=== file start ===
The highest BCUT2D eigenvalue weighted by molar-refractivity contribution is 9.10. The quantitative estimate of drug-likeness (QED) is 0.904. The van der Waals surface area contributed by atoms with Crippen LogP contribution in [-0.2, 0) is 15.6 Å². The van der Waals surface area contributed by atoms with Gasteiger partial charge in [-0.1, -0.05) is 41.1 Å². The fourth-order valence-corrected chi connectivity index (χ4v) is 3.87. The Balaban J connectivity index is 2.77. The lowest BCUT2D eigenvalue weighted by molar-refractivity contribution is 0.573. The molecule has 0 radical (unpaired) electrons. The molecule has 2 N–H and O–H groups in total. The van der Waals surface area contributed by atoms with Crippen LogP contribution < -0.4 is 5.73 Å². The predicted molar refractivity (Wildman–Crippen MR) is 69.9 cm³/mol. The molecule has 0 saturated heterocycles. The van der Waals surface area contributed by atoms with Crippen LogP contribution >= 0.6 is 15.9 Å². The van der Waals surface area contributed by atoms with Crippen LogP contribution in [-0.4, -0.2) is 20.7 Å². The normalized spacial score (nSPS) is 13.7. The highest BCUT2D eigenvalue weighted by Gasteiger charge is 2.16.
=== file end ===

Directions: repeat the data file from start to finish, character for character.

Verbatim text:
The highest BCUT2D eigenvalue weighted by molar-refractivity contribution is 9.10. The quantitative estimate of drug-likeness (QED) is 0.904. The van der Waals surface area contributed by atoms with Crippen LogP contribution in [-0.2, 0) is 15.6 Å². The van der Waals surface area contributed by atoms with Gasteiger partial charge in [-0.1, -0.05) is 41.1 Å². The fourth-order valence-corrected chi connectivity index (χ4v) is 3.87. The Balaban J connectivity index is 2.77. The lowest BCUT2D eigenvalue weighted by molar-refractivity contribution is 0.573. The molecule has 0 radical (unpaired) electrons. The molecule has 2 N–H and O–H groups in total. The van der Waals surface area contributed by atoms with Crippen LogP contribution < -0.4 is 5.73 Å². The predicted molar refractivity (Wildman–Crippen MR) is 69.9 cm³/mol. The molecule has 0 saturated heterocycles. The van der Waals surface area contributed by atoms with Crippen LogP contribution >= 0.6 is 15.9 Å². The van der Waals surface area contributed by atoms with Crippen LogP contribution in [-0.4, -0.2) is 20.7 Å². The normalized spacial score (nSPS) is 13.7. The highest BCUT2D eigenvalue weighted by Gasteiger charge is 2.16.